Privacy and data protection regulations impact the work of every advertising, marketing and PR communications professional around the globe, and the focus on privacy by consumers and regulators continues to increase. W2O’s team is tracking the most important news and changes that directly influence our industry, including the latest on legislation, new privacy technology, enforcement actions, analysis and thought leadership in privacy and data protection.

Here’s the latest news we’re paying attention to right now. This week’s news includes the most recent draft federal privacy bill that includes jail time for CEOs, Facebook has been referred to Irish regulators over targeting and fake ads, Vizio’s $17 million settlement for tracking customers viewing habits, and the Simpson’s take on the impact autonomous driving, data mining and audio monitoring.

Draft Federal Privacy Bill Includes Jail Time for CEOs Failing to Disclose Breaches

Senator Ron Wyden (D -Oregon) has released a draft of a privacy bill that includes a national do-not-track system, steep fines, and up to 20 years of jail time for executives who fail to disclose data breaches. With the California Consumer Privacy Act on the horizon, tech executives are now lobbying for federal legislation.

What this might mean for brandsObservers have noted the change in companies’ attitudes that had previously been resistant to privacy rules. While federal legislation will face significant hurdles, many believe that momentum is shifting significantly in favor of robust national privacy laws.

Britain’s Information Commissioner Referred Several Facebook Issues to Ireland’s Data Regulator

On November 6th, the UK’s data and privacy watchdog asked Ireland’s data regulator – the lead supervisor for Facebook in the EU – to investigate the use of data to influence politics. The British Commissioner already imposed the maximum £500,000 fine on Facebook for misuse of data (the previous maximum allowable fine before the GDPR), but is now referring other outstanding issues to Ireland.

What this might mean for brands – Elizabeth Denham of the UKs data regulator the Information Commissioner’s Office (ICO) gave evidence to a British parliamentary committee on Tuesday, saying “Facebook needs to significantly change their business model and practices to maintain trust.” While regulators seem to be targeting social media companies first, any brand who process data on person’s located in the EU should ensure they are in full compliance with all applicable data and privacy laws including the GDPR.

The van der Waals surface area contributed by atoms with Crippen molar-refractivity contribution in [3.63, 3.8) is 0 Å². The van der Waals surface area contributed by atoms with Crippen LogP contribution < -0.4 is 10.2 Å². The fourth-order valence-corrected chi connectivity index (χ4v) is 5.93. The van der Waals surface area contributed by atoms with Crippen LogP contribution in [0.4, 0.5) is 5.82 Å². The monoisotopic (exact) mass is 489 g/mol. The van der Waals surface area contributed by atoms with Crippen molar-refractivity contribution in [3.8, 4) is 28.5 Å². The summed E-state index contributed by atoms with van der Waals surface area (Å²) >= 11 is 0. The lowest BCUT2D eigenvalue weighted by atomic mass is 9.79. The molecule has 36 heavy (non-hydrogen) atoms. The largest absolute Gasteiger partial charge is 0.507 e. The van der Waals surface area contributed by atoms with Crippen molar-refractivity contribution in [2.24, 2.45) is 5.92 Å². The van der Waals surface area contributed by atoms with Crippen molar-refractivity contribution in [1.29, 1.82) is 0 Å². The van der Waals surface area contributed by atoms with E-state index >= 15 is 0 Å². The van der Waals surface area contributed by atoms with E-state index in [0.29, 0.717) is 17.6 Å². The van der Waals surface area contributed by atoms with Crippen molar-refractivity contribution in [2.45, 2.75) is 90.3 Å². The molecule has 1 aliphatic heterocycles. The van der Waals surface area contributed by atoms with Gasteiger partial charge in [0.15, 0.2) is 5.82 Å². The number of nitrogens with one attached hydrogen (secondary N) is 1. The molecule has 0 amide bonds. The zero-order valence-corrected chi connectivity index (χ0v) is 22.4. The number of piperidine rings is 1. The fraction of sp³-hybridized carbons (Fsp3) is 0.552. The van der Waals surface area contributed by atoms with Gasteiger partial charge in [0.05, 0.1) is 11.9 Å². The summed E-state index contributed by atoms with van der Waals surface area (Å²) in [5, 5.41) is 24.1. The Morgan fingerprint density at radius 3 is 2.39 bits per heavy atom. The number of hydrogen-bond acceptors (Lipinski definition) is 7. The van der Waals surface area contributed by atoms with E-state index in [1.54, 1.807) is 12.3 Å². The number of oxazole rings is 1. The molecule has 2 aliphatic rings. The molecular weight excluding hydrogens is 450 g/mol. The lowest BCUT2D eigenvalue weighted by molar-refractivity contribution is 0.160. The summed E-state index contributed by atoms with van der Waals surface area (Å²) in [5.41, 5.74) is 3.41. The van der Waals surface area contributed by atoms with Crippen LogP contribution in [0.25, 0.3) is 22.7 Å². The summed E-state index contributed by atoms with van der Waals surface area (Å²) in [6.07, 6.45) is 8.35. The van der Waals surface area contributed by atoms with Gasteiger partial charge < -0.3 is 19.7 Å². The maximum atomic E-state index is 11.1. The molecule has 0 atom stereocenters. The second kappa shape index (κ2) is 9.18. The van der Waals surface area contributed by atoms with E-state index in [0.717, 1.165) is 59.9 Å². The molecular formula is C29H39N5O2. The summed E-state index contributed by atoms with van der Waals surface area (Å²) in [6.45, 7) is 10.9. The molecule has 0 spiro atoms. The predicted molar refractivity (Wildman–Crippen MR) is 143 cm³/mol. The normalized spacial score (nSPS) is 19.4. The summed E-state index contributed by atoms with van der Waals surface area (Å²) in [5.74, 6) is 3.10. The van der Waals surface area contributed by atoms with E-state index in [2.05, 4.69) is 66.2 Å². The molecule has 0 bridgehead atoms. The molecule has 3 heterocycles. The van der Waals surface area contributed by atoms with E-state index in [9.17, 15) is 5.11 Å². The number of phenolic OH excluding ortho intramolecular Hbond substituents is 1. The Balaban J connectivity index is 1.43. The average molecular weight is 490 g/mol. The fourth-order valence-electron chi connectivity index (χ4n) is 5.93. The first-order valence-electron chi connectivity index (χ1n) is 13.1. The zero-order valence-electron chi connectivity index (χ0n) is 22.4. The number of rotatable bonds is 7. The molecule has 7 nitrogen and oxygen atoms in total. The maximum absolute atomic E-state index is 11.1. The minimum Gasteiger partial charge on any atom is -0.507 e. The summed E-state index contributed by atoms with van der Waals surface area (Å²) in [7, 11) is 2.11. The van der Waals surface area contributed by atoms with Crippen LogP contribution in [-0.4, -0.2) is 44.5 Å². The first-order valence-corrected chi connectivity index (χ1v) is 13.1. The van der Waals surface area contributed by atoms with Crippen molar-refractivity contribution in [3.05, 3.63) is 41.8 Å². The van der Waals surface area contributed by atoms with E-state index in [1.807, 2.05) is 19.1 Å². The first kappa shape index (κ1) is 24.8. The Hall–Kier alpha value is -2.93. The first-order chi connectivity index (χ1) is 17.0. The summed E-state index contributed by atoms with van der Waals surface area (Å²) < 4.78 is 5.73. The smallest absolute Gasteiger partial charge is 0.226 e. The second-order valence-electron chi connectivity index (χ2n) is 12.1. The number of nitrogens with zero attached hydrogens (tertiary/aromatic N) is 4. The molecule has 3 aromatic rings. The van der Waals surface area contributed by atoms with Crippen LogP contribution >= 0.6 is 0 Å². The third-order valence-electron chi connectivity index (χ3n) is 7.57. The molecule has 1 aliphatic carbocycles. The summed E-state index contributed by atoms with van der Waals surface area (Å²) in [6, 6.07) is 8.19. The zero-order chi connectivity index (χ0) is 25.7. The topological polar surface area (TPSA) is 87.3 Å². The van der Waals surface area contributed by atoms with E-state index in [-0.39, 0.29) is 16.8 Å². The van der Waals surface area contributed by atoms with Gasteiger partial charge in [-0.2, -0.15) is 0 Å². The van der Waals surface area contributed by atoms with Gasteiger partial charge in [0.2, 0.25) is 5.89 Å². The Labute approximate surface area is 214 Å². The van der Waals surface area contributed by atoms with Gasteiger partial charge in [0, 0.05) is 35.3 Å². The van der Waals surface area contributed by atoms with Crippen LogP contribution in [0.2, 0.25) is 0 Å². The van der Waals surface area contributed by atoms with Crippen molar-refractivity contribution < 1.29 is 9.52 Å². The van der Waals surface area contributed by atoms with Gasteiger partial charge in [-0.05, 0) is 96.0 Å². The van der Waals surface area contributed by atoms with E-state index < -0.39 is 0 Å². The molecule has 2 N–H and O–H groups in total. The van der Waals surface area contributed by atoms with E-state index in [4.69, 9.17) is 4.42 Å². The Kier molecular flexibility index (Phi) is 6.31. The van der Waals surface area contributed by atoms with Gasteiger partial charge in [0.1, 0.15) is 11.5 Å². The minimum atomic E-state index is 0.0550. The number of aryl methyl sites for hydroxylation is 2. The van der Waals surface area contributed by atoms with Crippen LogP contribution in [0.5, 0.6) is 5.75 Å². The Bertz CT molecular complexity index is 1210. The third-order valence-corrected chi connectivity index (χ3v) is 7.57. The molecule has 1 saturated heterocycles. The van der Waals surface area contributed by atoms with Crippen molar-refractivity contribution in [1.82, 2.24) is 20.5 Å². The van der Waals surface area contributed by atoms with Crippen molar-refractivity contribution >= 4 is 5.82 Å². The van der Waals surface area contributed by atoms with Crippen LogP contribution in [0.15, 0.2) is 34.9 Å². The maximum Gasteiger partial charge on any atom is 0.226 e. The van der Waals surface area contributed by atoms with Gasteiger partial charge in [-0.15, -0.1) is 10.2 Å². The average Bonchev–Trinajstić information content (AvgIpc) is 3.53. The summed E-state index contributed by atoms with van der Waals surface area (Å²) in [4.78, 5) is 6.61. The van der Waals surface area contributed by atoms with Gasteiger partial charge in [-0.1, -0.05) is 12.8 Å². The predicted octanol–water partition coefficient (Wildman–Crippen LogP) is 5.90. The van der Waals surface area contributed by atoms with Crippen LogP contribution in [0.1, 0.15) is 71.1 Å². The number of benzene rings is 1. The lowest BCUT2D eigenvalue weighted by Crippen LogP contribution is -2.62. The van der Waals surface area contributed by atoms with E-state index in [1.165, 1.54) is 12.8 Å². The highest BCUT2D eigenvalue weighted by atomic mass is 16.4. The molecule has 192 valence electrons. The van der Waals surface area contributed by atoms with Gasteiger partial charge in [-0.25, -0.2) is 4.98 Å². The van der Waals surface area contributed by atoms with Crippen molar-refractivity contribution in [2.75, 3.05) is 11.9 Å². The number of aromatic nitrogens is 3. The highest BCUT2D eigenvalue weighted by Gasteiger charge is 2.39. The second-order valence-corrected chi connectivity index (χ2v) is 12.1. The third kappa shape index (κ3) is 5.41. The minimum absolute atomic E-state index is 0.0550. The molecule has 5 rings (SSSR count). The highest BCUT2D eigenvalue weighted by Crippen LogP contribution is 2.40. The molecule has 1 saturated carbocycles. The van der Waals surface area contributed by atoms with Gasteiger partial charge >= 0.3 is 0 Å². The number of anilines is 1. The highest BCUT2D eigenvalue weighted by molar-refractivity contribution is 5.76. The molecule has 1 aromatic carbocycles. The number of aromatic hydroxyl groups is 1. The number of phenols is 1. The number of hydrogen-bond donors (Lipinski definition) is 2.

Vizio Agrees to $17 million Settlement for Tracking Customer’s Viewing Habits

According to Vizio, approximately 16 million customers were tracked. Vizio TVs had tracking turned on by default instead of allowing opt-in like other manufacturers, which was discovered in early 2017. In addition to the settlement, Vizio has agreed to update the language of its prompts during set up. The company previously paid $2.2 million to the FTC in a previous lawsuit. Interestingly the TVs themselves may be used to notify customers of the settlement.

What this might mean for brands – While the settlement is not large in relation to the number of customers impacted, the attention brought by this case will continue to add to shift in attitudes and push towards federal data privacy  protection in the United States.

Privacy and Data Protection Hits US Pop Culture

Several US pop culture institutions have taken on data and privacy protection over the years. Most recently the Simpsons took on autonomous driving and data-mining in their November 4th episode, including the use of audio monitoring my Alexa-style devices.

What this might mean for brands – Yet another reflection of the rise of privacy protection in the minds of the American public, the Simpsons episode brought a light-hearted view to the consequences of computational inference and big data mining.

* The opinions expressed in this post do not constitute or represent legal advice. No liability is accepted by the authors or W2O Group for any action taken or not taken based on the information or any associated communications.

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